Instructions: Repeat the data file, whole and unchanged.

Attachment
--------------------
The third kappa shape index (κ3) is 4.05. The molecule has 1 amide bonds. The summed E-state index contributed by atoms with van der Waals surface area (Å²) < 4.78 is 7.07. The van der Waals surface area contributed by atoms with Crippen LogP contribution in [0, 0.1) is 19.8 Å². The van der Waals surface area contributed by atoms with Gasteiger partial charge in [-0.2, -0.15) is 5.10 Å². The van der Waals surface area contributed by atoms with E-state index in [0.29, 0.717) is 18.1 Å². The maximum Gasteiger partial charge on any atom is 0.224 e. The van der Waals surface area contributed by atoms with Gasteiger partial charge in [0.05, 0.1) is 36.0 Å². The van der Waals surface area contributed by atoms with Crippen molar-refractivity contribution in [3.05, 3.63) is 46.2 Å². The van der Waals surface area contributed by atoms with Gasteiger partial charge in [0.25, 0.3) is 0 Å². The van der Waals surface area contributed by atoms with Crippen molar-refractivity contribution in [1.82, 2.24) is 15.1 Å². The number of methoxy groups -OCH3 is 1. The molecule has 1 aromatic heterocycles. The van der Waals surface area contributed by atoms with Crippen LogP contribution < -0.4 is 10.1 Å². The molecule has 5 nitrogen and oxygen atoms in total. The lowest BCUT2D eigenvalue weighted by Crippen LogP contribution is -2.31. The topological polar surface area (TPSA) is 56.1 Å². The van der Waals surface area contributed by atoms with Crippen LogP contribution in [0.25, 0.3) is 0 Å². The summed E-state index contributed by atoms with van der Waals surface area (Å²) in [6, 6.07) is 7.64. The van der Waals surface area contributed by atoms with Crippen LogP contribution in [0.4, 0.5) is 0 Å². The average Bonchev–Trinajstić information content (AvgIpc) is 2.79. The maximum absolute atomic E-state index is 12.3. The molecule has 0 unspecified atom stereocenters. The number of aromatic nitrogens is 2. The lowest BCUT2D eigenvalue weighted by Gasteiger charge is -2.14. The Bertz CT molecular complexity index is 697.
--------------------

The third kappa shape index (κ3) is 4.05. The molecule has 1 amide bonds. The summed E-state index contributed by atoms with van der Waals surface area (Å²) < 4.78 is 7.07. The van der Waals surface area contributed by atoms with Crippen LogP contribution in [0, 0.1) is 19.8 Å². The van der Waals surface area contributed by atoms with Gasteiger partial charge in [-0.2, -0.15) is 5.10 Å². The van der Waals surface area contributed by atoms with E-state index in [0.29, 0.717) is 18.1 Å². The maximum Gasteiger partial charge on any atom is 0.224 e. The van der Waals surface area contributed by atoms with Gasteiger partial charge in [0.05, 0.1) is 36.0 Å². The van der Waals surface area contributed by atoms with Crippen molar-refractivity contribution in [3.05, 3.63) is 46.2 Å². The van der Waals surface area contributed by atoms with Gasteiger partial charge in [0.25, 0.3) is 0 Å². The van der Waals surface area contributed by atoms with Crippen molar-refractivity contribution in [1.82, 2.24) is 15.1 Å². The number of methoxy groups -OCH3 is 1. The molecule has 1 aromatic heterocycles. The van der Waals surface area contributed by atoms with Crippen LogP contribution < -0.4 is 10.1 Å². The molecule has 5 nitrogen and oxygen atoms in total. The lowest BCUT2D eigenvalue weighted by Crippen LogP contribution is -2.31. The topological polar surface area (TPSA) is 56.1 Å². The van der Waals surface area contributed by atoms with Crippen LogP contribution in [0.25, 0.3) is 0 Å². The summed E-state index contributed by atoms with van der Waals surface area (Å²) in [6, 6.07) is 7.64. The van der Waals surface area contributed by atoms with Crippen LogP contribution in [0.4, 0.5) is 0 Å². The average Bonchev–Trinajstić information content (AvgIpc) is 2.79. The maximum absolute atomic E-state index is 12.3. The molecule has 0 unspecified atom stereocenters. The number of aromatic nitrogens is 2. The lowest BCUT2D eigenvalue weighted by Gasteiger charge is -2.14. The Bertz CT molecular complexity index is 697.